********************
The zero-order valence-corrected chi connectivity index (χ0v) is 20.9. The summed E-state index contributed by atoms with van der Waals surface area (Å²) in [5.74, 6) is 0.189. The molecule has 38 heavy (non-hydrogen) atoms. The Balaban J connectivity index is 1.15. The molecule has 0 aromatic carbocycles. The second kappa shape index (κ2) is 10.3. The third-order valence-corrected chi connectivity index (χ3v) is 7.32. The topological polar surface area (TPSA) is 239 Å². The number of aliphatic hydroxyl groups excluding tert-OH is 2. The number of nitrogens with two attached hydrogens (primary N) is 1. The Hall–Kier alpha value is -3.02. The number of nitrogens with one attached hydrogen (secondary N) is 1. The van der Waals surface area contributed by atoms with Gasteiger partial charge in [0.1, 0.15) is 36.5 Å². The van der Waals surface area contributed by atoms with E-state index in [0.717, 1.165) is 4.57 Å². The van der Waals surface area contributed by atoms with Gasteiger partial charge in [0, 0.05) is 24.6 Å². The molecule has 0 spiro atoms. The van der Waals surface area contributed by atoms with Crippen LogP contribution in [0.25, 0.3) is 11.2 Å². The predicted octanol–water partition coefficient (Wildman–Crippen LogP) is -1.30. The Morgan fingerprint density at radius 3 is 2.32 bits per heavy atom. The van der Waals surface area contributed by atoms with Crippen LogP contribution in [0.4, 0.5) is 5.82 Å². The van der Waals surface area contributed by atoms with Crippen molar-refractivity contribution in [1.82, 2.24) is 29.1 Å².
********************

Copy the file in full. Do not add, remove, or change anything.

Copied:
The zero-order valence-corrected chi connectivity index (χ0v) is 20.9. The summed E-state index contributed by atoms with van der Waals surface area (Å²) in [5.74, 6) is 0.189. The molecule has 38 heavy (non-hydrogen) atoms. The Balaban J connectivity index is 1.15. The molecule has 0 aromatic carbocycles. The second kappa shape index (κ2) is 10.3. The third-order valence-corrected chi connectivity index (χ3v) is 7.32. The topological polar surface area (TPSA) is 239 Å². The number of aliphatic hydroxyl groups excluding tert-OH is 2. The number of nitrogens with two attached hydrogens (primary N) is 1. The Hall–Kier alpha value is -3.02. The number of nitrogens with one attached hydrogen (secondary N) is 1. The van der Waals surface area contributed by atoms with Gasteiger partial charge in [0.1, 0.15) is 36.5 Å². The van der Waals surface area contributed by atoms with E-state index in [0.717, 1.165) is 4.57 Å². The van der Waals surface area contributed by atoms with Gasteiger partial charge in [0, 0.05) is 24.6 Å². The molecule has 0 spiro atoms. The van der Waals surface area contributed by atoms with Crippen LogP contribution in [0.25, 0.3) is 11.2 Å². The predicted octanol–water partition coefficient (Wildman–Crippen LogP) is -1.30. The Morgan fingerprint density at radius 3 is 2.32 bits per heavy atom. The van der Waals surface area contributed by atoms with Crippen LogP contribution in [0.4, 0.5) is 5.82 Å². The van der Waals surface area contributed by atoms with Crippen molar-refractivity contribution in [1.82, 2.24) is 29.1 Å².